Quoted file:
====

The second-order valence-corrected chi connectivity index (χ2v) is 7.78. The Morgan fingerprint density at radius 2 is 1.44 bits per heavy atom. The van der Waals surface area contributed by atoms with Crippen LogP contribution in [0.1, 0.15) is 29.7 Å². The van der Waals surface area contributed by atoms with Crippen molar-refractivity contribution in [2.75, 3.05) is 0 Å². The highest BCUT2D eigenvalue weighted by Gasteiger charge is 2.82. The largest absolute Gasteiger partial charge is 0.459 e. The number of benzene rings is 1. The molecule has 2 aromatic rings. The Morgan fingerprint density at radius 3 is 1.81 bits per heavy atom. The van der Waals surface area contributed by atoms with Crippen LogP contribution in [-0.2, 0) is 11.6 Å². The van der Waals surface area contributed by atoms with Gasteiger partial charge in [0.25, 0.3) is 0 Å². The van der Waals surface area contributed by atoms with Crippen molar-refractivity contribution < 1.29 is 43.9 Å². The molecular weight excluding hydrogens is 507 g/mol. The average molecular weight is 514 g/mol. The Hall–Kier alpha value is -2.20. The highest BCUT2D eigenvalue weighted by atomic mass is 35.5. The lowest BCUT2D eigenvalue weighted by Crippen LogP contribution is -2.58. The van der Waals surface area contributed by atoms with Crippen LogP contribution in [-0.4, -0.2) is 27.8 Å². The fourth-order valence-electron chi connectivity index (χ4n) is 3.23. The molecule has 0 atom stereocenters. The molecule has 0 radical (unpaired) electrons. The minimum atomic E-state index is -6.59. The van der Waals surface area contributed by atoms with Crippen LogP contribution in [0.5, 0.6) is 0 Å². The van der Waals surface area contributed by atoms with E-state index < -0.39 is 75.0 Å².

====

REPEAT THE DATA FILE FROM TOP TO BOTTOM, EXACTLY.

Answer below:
The second-order valence-corrected chi connectivity index (χ2v) is 7.78. The Morgan fingerprint density at radius 2 is 1.44 bits per heavy atom. The van der Waals surface area contributed by atoms with Crippen LogP contribution in [0.1, 0.15) is 29.7 Å². The van der Waals surface area contributed by atoms with Crippen molar-refractivity contribution in [2.75, 3.05) is 0 Å². The highest BCUT2D eigenvalue weighted by Gasteiger charge is 2.82. The largest absolute Gasteiger partial charge is 0.459 e. The number of benzene rings is 1. The molecule has 2 aromatic rings. The Morgan fingerprint density at radius 3 is 1.81 bits per heavy atom. The van der Waals surface area contributed by atoms with Crippen LogP contribution in [-0.2, 0) is 11.6 Å². The van der Waals surface area contributed by atoms with Gasteiger partial charge in [0.25, 0.3) is 0 Å². The van der Waals surface area contributed by atoms with Crippen molar-refractivity contribution < 1.29 is 43.9 Å². The molecular weight excluding hydrogens is 507 g/mol. The average molecular weight is 514 g/mol. The Hall–Kier alpha value is -2.20. The highest BCUT2D eigenvalue weighted by atomic mass is 35.5. The lowest BCUT2D eigenvalue weighted by Crippen LogP contribution is -2.58. The van der Waals surface area contributed by atoms with Crippen LogP contribution in [-0.4, -0.2) is 27.8 Å². The fourth-order valence-electron chi connectivity index (χ4n) is 3.23. The molecule has 0 atom stereocenters. The molecule has 0 radical (unpaired) electrons. The minimum atomic E-state index is -6.59. The van der Waals surface area contributed by atoms with Crippen LogP contribution in [0.5, 0.6) is 0 Å². The van der Waals surface area contributed by atoms with E-state index < -0.39 is 75.0 Å².